Former candidates fined for campaign violations
Secretary of State Ross Miller has taken a hard line on 2006 candidates who refuse to follow campaign contribution and expense reporting laws, fining 118 different people who ran for office.
That includes more than a dozen Independent American Party candidates who have challenged the fines, saying Miller is following in his predecessor Dean Heller’s footsteps, unconstitutionally harassing and trying to intimidate them. And in the case of most IAP candidates, the fines are the maximum $5,000 apiece for each of three contribution and expense reports.
“To the extent there are campaign violations, I’m going to enforce them,” Miller said. “If they don’t pay it, we institute proceedings in district court.”
Miller’s elections deputy Matt Griffin said those on the list can pay the fines, set up a payment schedule or ask for a waiver. He said Miller has granted waivers to at least 70 people for a variety of reasons.
IAP spokeswoman Janine Hansen said they are being harassed illegally.
“I filled out my forms. I put all zeroes on it because I never collected or spent money,” she said.
But in the IAP candidate cases, Griffin said, they altered the campaign reporting forms, striking out the oath to report accurately under penalty of perjury. Hansen said the oath was replaced with a religious affirmation.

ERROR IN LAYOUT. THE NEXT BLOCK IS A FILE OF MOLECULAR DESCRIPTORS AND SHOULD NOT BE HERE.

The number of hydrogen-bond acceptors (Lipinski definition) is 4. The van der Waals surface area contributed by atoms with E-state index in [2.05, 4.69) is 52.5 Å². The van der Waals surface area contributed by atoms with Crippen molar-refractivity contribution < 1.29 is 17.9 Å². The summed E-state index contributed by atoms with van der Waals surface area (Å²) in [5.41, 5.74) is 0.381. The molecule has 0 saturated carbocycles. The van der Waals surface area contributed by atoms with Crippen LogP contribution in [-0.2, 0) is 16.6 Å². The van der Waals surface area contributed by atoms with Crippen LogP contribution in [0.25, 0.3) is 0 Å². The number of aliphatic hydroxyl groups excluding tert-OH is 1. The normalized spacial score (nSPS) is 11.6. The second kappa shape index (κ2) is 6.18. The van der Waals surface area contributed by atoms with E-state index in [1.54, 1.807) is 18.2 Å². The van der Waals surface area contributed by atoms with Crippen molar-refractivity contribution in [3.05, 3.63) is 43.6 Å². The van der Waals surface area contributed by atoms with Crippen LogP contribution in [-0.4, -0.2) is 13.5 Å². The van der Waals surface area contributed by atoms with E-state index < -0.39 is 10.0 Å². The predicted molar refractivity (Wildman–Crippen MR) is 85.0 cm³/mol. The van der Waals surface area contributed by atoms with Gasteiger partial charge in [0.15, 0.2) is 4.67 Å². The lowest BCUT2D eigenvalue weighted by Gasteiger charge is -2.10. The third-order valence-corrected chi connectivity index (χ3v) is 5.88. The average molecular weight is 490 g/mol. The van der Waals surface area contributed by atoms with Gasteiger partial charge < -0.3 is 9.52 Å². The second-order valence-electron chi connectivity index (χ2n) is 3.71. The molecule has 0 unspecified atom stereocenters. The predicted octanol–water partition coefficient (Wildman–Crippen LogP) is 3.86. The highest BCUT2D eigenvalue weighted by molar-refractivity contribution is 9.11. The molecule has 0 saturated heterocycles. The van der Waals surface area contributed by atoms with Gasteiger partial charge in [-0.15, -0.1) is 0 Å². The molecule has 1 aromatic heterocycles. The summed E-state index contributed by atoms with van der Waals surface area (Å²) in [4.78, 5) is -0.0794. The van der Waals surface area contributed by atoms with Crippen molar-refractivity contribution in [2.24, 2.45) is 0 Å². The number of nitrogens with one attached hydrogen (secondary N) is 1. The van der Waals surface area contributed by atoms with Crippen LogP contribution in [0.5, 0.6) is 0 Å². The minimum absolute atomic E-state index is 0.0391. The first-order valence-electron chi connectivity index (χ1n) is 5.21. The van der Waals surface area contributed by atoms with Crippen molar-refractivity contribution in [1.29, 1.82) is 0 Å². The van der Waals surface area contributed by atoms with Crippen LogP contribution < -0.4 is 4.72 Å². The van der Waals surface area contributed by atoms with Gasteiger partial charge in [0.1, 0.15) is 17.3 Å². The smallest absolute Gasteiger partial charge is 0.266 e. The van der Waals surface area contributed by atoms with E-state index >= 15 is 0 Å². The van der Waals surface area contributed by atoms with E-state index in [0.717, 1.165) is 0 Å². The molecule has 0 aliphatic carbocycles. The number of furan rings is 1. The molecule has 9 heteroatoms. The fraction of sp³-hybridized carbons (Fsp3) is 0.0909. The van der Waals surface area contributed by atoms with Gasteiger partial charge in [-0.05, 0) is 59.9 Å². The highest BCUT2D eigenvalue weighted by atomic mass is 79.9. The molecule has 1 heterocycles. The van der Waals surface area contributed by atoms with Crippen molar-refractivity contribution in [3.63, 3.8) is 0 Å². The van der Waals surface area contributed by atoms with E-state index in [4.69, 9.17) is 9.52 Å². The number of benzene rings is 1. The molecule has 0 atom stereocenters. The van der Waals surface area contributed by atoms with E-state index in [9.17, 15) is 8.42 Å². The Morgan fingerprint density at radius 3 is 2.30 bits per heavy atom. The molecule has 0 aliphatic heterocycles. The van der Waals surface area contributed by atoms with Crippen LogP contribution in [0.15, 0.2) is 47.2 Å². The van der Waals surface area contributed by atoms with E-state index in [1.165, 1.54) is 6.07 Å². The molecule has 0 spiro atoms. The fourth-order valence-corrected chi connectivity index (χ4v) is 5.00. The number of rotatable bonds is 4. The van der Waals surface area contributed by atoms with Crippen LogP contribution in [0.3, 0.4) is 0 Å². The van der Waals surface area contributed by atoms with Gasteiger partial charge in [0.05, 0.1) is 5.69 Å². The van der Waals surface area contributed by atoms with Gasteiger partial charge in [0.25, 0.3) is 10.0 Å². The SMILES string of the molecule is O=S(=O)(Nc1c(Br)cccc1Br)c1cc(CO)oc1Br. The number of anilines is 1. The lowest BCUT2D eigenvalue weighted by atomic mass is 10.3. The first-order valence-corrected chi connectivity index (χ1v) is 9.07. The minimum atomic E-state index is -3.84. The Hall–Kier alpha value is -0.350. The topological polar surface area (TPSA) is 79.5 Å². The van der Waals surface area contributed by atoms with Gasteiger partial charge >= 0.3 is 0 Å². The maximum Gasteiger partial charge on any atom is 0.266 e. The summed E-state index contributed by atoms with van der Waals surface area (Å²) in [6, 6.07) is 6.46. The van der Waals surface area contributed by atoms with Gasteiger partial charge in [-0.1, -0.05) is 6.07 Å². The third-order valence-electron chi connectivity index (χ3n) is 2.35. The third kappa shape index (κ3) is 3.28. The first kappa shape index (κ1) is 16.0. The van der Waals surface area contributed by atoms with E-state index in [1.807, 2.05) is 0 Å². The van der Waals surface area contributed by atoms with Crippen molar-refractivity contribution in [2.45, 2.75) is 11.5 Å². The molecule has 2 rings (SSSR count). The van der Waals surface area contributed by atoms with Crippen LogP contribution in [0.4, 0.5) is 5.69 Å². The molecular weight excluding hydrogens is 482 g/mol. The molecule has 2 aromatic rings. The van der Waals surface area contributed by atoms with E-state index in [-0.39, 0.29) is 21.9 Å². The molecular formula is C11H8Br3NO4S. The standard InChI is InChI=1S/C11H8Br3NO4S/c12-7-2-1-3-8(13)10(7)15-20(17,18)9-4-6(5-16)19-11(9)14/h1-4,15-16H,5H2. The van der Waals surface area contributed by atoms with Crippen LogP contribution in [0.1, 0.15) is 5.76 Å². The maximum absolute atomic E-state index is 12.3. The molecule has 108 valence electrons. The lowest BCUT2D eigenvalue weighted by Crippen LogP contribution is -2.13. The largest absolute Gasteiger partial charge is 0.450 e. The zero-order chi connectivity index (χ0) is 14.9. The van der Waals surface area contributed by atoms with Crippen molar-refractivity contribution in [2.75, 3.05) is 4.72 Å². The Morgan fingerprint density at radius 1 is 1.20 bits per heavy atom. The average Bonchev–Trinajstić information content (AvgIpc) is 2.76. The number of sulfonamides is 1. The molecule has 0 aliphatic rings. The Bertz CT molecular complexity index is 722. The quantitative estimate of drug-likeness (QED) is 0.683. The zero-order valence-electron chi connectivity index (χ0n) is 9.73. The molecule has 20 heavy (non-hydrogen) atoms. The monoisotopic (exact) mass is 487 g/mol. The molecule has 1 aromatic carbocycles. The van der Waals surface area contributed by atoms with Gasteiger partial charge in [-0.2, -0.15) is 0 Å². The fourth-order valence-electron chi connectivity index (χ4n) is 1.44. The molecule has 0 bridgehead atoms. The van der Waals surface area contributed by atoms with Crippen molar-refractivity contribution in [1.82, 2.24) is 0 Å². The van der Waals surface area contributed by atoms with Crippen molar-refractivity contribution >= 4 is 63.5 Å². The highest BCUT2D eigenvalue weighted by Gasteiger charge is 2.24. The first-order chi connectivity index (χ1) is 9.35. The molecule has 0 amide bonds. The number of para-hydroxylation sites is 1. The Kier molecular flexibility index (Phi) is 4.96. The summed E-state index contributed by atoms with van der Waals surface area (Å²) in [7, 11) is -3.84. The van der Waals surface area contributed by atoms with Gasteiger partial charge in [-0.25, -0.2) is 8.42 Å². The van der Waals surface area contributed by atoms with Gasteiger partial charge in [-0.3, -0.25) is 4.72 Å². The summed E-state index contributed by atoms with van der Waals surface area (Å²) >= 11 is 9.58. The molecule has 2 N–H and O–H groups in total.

“The law specifies they are supposed to sign the affidavit,” said Griffin. “There’s no discretion. It’s in the law.”
Hansen said it was part of election regulations that, if there is a problem with a candidate’s form, the secretary of state is supposed to notify that candidate, but that requirement was eliminated without the IAP knowing it.
“They never notified me. They just reversed the regulation.”
Griffin said the law is simple: “They have to sign under penalty of perjury. I have no authority to waive that.”
Of the 118 on the list, 26 have already requested a waiver and 20 have paid their fines.
Hansen said the IAP members have no intention of paying because the secretary of state has never defined what is meant by money contributions. It has been IAP philosophy over the years that federal reserve notes should not be considered legal tender.
“I have received no contributions and/or made no expenditures in gold or silver dollars,” she wrote on her reports.
Her brother Christopher Hansen, however, has asked for a waiver.
Hansen said the IAP will take Miller to federal court charging he is violating their constitutional rights.
• Contact reporter Geoff Dornan at firstname.lastname@example.org or 687-8750.